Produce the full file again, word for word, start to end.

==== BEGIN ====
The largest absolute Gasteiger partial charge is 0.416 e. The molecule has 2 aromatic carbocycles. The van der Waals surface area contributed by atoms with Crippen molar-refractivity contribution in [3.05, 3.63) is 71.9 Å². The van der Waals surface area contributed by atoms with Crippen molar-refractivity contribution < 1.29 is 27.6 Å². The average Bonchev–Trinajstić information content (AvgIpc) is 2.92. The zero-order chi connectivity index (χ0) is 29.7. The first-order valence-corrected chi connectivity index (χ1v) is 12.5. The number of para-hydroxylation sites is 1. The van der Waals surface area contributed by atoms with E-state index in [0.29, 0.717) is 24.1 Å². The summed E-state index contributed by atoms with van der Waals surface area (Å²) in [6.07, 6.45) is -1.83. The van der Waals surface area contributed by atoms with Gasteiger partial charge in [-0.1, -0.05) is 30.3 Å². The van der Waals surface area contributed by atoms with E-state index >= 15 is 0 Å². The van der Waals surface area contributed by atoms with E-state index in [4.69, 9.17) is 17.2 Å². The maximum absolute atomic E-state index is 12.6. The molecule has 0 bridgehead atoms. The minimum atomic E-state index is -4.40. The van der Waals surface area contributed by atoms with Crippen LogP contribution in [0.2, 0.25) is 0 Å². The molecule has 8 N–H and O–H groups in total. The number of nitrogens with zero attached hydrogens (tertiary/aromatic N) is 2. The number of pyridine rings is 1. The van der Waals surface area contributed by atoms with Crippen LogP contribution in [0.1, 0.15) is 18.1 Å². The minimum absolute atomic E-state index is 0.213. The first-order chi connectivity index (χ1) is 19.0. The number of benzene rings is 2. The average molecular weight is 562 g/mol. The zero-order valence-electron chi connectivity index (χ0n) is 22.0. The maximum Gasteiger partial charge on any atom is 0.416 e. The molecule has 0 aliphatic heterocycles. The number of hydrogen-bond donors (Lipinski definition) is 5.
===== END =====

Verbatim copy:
The largest absolute Gasteiger partial charge is 0.416 e. The molecule has 2 aromatic carbocycles. The van der Waals surface area contributed by atoms with Crippen molar-refractivity contribution in [3.05, 3.63) is 71.9 Å². The van der Waals surface area contributed by atoms with Crippen molar-refractivity contribution < 1.29 is 27.6 Å². The average Bonchev–Trinajstić information content (AvgIpc) is 2.92. The zero-order chi connectivity index (χ0) is 29.7. The first-order valence-corrected chi connectivity index (χ1v) is 12.5. The number of para-hydroxylation sites is 1. The van der Waals surface area contributed by atoms with E-state index in [0.29, 0.717) is 24.1 Å². The summed E-state index contributed by atoms with van der Waals surface area (Å²) in [6.07, 6.45) is -1.83. The van der Waals surface area contributed by atoms with Gasteiger partial charge in [-0.1, -0.05) is 30.3 Å². The van der Waals surface area contributed by atoms with E-state index >= 15 is 0 Å². The van der Waals surface area contributed by atoms with E-state index in [4.69, 9.17) is 17.2 Å². The maximum absolute atomic E-state index is 12.6. The molecule has 0 bridgehead atoms. The minimum atomic E-state index is -4.40. The van der Waals surface area contributed by atoms with Crippen LogP contribution in [0.2, 0.25) is 0 Å². The molecule has 8 N–H and O–H groups in total. The number of nitrogens with zero attached hydrogens (tertiary/aromatic N) is 2. The number of pyridine rings is 1. The van der Waals surface area contributed by atoms with Crippen LogP contribution in [0.1, 0.15) is 18.1 Å². The minimum absolute atomic E-state index is 0.213. The first-order chi connectivity index (χ1) is 19.0. The number of benzene rings is 2. The average molecular weight is 562 g/mol. The zero-order valence-electron chi connectivity index (χ0n) is 22.0. The maximum Gasteiger partial charge on any atom is 0.416 e. The molecule has 0 aliphatic heterocycles. The number of hydrogen-bond donors (Lipinski definition) is 5.